You may not understand what is going on here, but I can assure you Mitch McConnell does. The proposed legislation has more loopholes than the tax code. Which means there WILL be another Sandy Hook, Parkland or Uvalde. And McConnell will come out of his shell and declare, “We restricted gun sales and that did not stop these travesties. That proves it was NEVER about access to guns. So let’s stop pretending it does. We have enough laws on the books. Let’s enforce those before we consider new ones.” [After which, McConnell holds a fund-raising conference call with the NRA and gun manufacturers and reminds them how he predicted passing the 2022 bill would shut down any possibility of REAL gun legislation.”]

This morning Joe Scarborough quoted Abraham Lincoln to justify this incremental approach to sensible gun legislation. “I am a slow walker, but I never walk backwards.” Joe, if memory serves me correctly, Abraham Lincoln was the victim of gun violence. So was Martin Luther King, Jr., who said, “The arc of history is long but it always bends toward justice.”

Sadly, these and other “slow walkers” took their last steps way before their time. And in the cases of Lincoln and King, we still have not realized their respective visions of a reunited America or racial equality. Instead, we should be listening to Albert Einstein. “To do the same thing over and over and expect a different result is the definition of insanity.” Approaching gun safety the same way America dealt with reconstruction and civil rights suggests, 100 years from now, we will be engaged in the same discussion we have following every mass shooting.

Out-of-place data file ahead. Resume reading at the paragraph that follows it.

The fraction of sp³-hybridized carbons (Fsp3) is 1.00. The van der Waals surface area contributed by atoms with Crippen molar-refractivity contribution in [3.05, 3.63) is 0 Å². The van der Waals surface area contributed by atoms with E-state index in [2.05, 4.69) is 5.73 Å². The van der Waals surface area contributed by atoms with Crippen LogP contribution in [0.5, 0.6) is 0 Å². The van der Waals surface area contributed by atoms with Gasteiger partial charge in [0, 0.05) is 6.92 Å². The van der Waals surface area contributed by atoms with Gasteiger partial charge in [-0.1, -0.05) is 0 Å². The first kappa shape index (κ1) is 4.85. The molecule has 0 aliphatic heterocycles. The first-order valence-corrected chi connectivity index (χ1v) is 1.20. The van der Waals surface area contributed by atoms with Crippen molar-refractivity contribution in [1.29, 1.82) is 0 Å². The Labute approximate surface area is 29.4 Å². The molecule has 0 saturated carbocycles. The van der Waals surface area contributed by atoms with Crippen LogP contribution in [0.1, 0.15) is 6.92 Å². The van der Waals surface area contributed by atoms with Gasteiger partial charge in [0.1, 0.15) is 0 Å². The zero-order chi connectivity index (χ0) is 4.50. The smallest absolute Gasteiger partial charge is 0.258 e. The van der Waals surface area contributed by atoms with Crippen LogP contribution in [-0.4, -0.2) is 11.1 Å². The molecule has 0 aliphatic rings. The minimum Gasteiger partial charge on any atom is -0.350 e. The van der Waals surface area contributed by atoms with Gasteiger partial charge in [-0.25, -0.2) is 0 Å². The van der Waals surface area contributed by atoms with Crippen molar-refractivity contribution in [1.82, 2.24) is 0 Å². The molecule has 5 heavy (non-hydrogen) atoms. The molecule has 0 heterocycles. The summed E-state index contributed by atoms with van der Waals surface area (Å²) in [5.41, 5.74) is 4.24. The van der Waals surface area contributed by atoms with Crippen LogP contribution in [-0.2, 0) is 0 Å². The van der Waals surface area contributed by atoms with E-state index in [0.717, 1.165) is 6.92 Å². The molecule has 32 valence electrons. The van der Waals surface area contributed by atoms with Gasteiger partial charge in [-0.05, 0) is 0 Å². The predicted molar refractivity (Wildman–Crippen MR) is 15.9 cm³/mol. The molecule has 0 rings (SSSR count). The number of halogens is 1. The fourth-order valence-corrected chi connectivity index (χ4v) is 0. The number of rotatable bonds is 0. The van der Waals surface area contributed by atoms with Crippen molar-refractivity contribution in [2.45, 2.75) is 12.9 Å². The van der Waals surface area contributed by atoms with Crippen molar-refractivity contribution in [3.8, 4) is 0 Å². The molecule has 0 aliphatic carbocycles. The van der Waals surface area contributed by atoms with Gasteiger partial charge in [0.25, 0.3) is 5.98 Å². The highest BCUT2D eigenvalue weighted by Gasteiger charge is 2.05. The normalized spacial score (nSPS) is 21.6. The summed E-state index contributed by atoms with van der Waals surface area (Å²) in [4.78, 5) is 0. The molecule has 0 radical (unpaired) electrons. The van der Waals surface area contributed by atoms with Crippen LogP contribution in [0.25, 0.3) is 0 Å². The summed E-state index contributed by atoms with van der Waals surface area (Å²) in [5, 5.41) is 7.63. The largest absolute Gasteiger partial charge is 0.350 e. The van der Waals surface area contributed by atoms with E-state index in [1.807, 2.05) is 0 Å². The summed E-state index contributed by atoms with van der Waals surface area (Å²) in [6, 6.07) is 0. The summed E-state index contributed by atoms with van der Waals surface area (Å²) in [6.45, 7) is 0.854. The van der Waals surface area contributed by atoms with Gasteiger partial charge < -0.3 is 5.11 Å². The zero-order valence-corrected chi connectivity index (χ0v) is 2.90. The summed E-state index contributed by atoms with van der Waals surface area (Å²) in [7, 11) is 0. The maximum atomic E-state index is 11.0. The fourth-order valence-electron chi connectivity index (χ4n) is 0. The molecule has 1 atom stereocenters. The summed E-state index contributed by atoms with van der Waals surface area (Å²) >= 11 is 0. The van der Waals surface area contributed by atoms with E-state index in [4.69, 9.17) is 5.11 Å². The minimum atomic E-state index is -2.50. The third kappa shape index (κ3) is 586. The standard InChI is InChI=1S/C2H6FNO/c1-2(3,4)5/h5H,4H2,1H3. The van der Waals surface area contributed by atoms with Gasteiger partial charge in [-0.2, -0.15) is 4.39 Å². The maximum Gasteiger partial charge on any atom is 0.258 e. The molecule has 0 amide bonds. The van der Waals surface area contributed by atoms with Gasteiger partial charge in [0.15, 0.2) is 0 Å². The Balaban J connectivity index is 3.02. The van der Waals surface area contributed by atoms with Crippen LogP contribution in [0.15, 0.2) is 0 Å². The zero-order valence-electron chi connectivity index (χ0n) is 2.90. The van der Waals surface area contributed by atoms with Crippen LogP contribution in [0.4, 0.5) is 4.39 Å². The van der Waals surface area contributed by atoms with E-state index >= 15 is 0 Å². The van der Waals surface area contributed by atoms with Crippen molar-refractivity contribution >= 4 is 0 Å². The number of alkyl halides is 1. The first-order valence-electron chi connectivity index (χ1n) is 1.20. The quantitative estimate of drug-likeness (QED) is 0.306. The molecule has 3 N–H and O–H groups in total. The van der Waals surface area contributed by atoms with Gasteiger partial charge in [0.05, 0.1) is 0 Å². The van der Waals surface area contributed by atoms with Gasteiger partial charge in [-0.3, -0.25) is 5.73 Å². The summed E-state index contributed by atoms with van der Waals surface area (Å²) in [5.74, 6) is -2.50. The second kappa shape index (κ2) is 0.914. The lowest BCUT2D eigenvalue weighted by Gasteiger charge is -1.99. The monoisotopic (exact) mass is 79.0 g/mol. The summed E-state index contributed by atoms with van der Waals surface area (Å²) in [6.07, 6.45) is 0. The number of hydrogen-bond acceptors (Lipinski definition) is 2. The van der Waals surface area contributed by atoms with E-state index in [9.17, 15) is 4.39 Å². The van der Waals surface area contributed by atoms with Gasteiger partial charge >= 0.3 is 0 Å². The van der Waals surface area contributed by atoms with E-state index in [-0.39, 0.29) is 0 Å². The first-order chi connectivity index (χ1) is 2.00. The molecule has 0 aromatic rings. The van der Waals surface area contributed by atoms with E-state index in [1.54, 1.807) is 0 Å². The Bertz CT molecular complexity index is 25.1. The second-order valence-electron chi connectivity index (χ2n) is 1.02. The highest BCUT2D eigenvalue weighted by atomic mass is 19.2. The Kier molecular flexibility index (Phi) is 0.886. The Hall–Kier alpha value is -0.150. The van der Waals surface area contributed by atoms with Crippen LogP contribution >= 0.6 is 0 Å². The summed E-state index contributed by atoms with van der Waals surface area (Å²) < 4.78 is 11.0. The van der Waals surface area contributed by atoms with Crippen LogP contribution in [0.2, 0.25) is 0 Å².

No, we will not have taken a step backwards. Instead, we will have been stopped dead in our tracks.

For what it’s worth.

5 thoughts on “Fool Me Once…

  1. We are buying time until November’s General Election. At this point, what’s been “agreed upon” seems insignificant. But it’s something. It’s all or nothing on Election Day, 2022 as to the nation’s future direction. Frankly, I’m scared s.itless.